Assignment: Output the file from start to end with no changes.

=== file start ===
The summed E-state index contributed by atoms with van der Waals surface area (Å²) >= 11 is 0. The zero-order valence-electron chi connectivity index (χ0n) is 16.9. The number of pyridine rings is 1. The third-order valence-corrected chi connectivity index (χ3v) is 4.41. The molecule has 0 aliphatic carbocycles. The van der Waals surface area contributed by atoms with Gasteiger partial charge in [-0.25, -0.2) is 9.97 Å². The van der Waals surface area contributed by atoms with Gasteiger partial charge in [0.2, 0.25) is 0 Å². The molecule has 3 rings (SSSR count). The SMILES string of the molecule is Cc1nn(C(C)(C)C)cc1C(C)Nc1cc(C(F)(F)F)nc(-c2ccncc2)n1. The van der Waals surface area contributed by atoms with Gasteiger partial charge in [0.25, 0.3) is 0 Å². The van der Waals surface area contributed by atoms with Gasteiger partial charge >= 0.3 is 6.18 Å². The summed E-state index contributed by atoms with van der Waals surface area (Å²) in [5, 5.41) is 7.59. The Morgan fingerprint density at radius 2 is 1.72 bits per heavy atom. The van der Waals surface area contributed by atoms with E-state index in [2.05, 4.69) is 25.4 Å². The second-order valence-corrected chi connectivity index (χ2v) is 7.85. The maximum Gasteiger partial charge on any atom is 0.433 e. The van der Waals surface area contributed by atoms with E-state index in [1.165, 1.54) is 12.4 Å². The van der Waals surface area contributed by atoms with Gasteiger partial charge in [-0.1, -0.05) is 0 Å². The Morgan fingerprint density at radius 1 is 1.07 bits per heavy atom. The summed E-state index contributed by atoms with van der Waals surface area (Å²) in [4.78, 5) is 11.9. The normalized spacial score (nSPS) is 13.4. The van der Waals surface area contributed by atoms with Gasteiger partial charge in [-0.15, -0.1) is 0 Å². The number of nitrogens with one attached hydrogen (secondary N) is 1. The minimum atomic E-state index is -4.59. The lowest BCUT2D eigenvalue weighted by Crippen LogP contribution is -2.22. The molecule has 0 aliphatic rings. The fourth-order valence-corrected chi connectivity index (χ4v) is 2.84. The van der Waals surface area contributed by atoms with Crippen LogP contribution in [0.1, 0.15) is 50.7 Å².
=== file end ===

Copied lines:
The summed E-state index contributed by atoms with van der Waals surface area (Å²) >= 11 is 0. The zero-order valence-electron chi connectivity index (χ0n) is 16.9. The number of pyridine rings is 1. The third-order valence-corrected chi connectivity index (χ3v) is 4.41. The molecule has 0 aliphatic carbocycles. The van der Waals surface area contributed by atoms with Gasteiger partial charge in [-0.25, -0.2) is 9.97 Å². The van der Waals surface area contributed by atoms with Gasteiger partial charge in [0.2, 0.25) is 0 Å². The molecule has 3 rings (SSSR count). The SMILES string of the molecule is Cc1nn(C(C)(C)C)cc1C(C)Nc1cc(C(F)(F)F)nc(-c2ccncc2)n1. The van der Waals surface area contributed by atoms with Gasteiger partial charge in [0.25, 0.3) is 0 Å². The van der Waals surface area contributed by atoms with Gasteiger partial charge >= 0.3 is 6.18 Å². The summed E-state index contributed by atoms with van der Waals surface area (Å²) in [5, 5.41) is 7.59. The Morgan fingerprint density at radius 2 is 1.72 bits per heavy atom. The van der Waals surface area contributed by atoms with E-state index in [2.05, 4.69) is 25.4 Å². The second-order valence-corrected chi connectivity index (χ2v) is 7.85. The maximum Gasteiger partial charge on any atom is 0.433 e. The van der Waals surface area contributed by atoms with E-state index in [1.165, 1.54) is 12.4 Å². The van der Waals surface area contributed by atoms with Gasteiger partial charge in [-0.1, -0.05) is 0 Å². The Morgan fingerprint density at radius 1 is 1.07 bits per heavy atom. The summed E-state index contributed by atoms with van der Waals surface area (Å²) in [4.78, 5) is 11.9. The normalized spacial score (nSPS) is 13.4. The van der Waals surface area contributed by atoms with Gasteiger partial charge in [-0.15, -0.1) is 0 Å². The number of nitrogens with one attached hydrogen (secondary N) is 1. The minimum atomic E-state index is -4.59. The lowest BCUT2D eigenvalue weighted by Crippen LogP contribution is -2.22. The molecule has 0 aliphatic rings. The fourth-order valence-corrected chi connectivity index (χ4v) is 2.84. The van der Waals surface area contributed by atoms with Crippen LogP contribution in [0.1, 0.15) is 50.7 Å².